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World’s Steel Output Continues to Waver

Feb. 22, 2015
Year-over-year tonnage declines confirm forecast for falling steel demand through 2015 Capacity utilization declines, too China narrows further EU counters trend U.S. output mostly even
China’s steel industry has grown by multiples in the past two decades, but central planners have implemented consolidation and capacity retirement programs that have narrowed its output over the past year.

Raw steel production rose less than half a percent from December 2014 to January 2015, totaling 133.7 million metric tons for the month, a result that is 2.9% less than the total for January 2014. The downward trend shows evidence of continued scaling back of raw steel production in China (where government planners have been implementing a strategy of phasing out older, less efficient capacity) — but it also bears out the World Steel Association’s recent mid-range forecast, which last October anticipated that global steel consumption would rise at just 2.0% for 2014 and 2015, a slower rate than in recent years.

In addition to the production decline, World Steel reported that raw-steel capacity utilization was 72.5% during January, down from 72.9% in December, and down from 76.9% during January 2014.

World Steel Assn.’s monthly report tracks raw (or crude) steel tonnage and capacity utilization across 65 countries. Raw steel is the product of basic oxygen furnaces and electric arc furnaces, prior to metallurgical refining and casting into semi-finished products, such as slabs, blooms, or billets. World Steel’s results include data for carbon and carbon alloy steel output. Stainless steels and other specialty alloy steels are not included.

China’s steelmakers, who comprise what is by far the world’s largest steelmaking industry by volume, had 65.5 metric tons, down 4% from December 2014 and down 4.7% compared to January 2014.

In Japan, the world’s second-largest steel-producing nation, raw steel tonnage increased only 0.27% from December, rising to 9.0 metric tons. That result represented a decrease of 4.0% compared to January 2014.

Steelmaking across the Asian region — which includes large-volume producers South Korea, India, and Taiwan, as well as China and Japan — declined 3% from December to January, to 89.4 million metric tons. Compared to January 2014, the region’s decline was 4%.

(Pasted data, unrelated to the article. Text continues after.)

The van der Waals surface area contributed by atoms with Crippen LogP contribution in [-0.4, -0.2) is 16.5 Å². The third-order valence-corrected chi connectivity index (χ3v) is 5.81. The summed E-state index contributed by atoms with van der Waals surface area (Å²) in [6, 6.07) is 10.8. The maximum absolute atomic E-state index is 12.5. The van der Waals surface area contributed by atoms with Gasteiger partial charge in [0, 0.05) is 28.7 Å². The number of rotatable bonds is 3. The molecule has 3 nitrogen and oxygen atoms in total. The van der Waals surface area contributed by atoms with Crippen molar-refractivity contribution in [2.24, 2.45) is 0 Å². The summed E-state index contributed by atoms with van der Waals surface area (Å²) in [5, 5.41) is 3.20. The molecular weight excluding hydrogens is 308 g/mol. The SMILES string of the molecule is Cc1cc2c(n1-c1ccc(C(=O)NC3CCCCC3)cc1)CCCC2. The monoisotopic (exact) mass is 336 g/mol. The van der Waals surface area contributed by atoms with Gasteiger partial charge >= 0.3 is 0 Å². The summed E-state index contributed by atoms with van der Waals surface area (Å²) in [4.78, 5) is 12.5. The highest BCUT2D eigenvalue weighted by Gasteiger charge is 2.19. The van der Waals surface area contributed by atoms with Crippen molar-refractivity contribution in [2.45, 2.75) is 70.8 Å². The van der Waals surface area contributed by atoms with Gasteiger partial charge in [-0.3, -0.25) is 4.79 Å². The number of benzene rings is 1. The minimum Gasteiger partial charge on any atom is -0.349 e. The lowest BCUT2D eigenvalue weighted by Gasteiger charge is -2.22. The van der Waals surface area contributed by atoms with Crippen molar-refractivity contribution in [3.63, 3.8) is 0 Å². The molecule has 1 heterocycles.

In the European Union (28 countries), raw steel production rose 28% from December, totaling 14.44 million metric tons, but that figure is down 1% from the January 2014 total.

German steelmakers produced 3.7 million metric tons of raw steel in January, up 13% from December, and up 0.5% compared to January 2014. In Italy raw steel production rose 27% from December to January, to 1.9 million metric tons of raw steel, but declined 11.3% on January 2014.

In France raw steel production rose 17% from December to 1.3 million metric tons, but declined 10.6% compared to January 2014. Spain’s steelmakers increased their output by 39% from December, producing 1.3 metric tons of raw steel, and that result was up 11.8% compared to January 2014.

Turkey’s steelmakers produces 2.6 million metric tons of raw steel during January, which represents a decline of 5% from December and a decline of 10.4% versus January 2014.

The former Soviet Union (C.I.S.) represents a separate region for World Steel statistical reporting, one that increased its total raw steel production total by 1% from December to January.  In January 2015, Russian steelmakers produced 6.1 million metric tons of raw steel, up 3% versus December and up 6.0% over January 2014. Ukraine, the other large steelmaking nation in the region, produced 1.9 million metric tons of raw steel during January, down 2% from December and down 25.2% compared to January 2014.

In North America, raw steel production during January was reported at 10 million metric tons, up just 0.2% from December, but down 1% from January 2014 output. U.S. steelmakers’ raw steel output during January was 7.4 million metric tons, down -0.4% from the previous month, but up 0.4% from January 2014.

Finally, in South America, raw steel production across the region increased 8% in January, up 8% from December and up 7% from January 2014.  The largest steelmaking nation in the region, Brazil, saw raw steel production increase to 3.0 million metric tons, up 13% from December, and up 7.7% versus the January 2014 total.

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